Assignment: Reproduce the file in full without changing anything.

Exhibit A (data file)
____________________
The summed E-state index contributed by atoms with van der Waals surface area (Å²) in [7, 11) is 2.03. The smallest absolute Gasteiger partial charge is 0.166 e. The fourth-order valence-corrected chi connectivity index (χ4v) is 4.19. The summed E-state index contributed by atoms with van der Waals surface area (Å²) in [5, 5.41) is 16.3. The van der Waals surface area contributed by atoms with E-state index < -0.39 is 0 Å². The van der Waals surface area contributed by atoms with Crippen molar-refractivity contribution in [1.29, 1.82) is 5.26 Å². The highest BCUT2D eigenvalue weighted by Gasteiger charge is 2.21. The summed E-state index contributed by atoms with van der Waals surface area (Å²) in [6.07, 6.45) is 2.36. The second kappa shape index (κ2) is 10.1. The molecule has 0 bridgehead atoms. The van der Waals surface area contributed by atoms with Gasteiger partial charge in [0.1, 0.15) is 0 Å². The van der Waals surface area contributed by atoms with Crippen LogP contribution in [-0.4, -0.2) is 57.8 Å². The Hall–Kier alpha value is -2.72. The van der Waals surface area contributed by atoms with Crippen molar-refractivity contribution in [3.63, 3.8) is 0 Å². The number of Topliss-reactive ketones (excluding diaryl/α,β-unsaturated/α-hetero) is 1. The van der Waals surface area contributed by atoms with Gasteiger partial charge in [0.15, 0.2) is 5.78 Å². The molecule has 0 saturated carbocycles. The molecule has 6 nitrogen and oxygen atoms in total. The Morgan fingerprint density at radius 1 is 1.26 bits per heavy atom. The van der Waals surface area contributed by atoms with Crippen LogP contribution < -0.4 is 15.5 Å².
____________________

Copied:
The summed E-state index contributed by atoms with van der Waals surface area (Å²) in [7, 11) is 2.03. The smallest absolute Gasteiger partial charge is 0.166 e. The fourth-order valence-corrected chi connectivity index (χ4v) is 4.19. The summed E-state index contributed by atoms with van der Waals surface area (Å²) in [5, 5.41) is 16.3. The van der Waals surface area contributed by atoms with E-state index < -0.39 is 0 Å². The van der Waals surface area contributed by atoms with Crippen molar-refractivity contribution in [1.29, 1.82) is 5.26 Å². The highest BCUT2D eigenvalue weighted by Gasteiger charge is 2.21. The summed E-state index contributed by atoms with van der Waals surface area (Å²) in [6.07, 6.45) is 2.36. The second kappa shape index (κ2) is 10.1. The molecule has 0 bridgehead atoms. The van der Waals surface area contributed by atoms with Gasteiger partial charge in [0.1, 0.15) is 0 Å². The van der Waals surface area contributed by atoms with Crippen LogP contribution in [-0.4, -0.2) is 57.8 Å². The Hall–Kier alpha value is -2.72. The van der Waals surface area contributed by atoms with Crippen molar-refractivity contribution in [3.63, 3.8) is 0 Å². The number of Topliss-reactive ketones (excluding diaryl/α,β-unsaturated/α-hetero) is 1. The van der Waals surface area contributed by atoms with Gasteiger partial charge in [0.15, 0.2) is 5.78 Å². The molecule has 0 saturated carbocycles. The molecule has 6 nitrogen and oxygen atoms in total. The Morgan fingerprint density at radius 1 is 1.26 bits per heavy atom. The van der Waals surface area contributed by atoms with Crippen LogP contribution < -0.4 is 15.5 Å².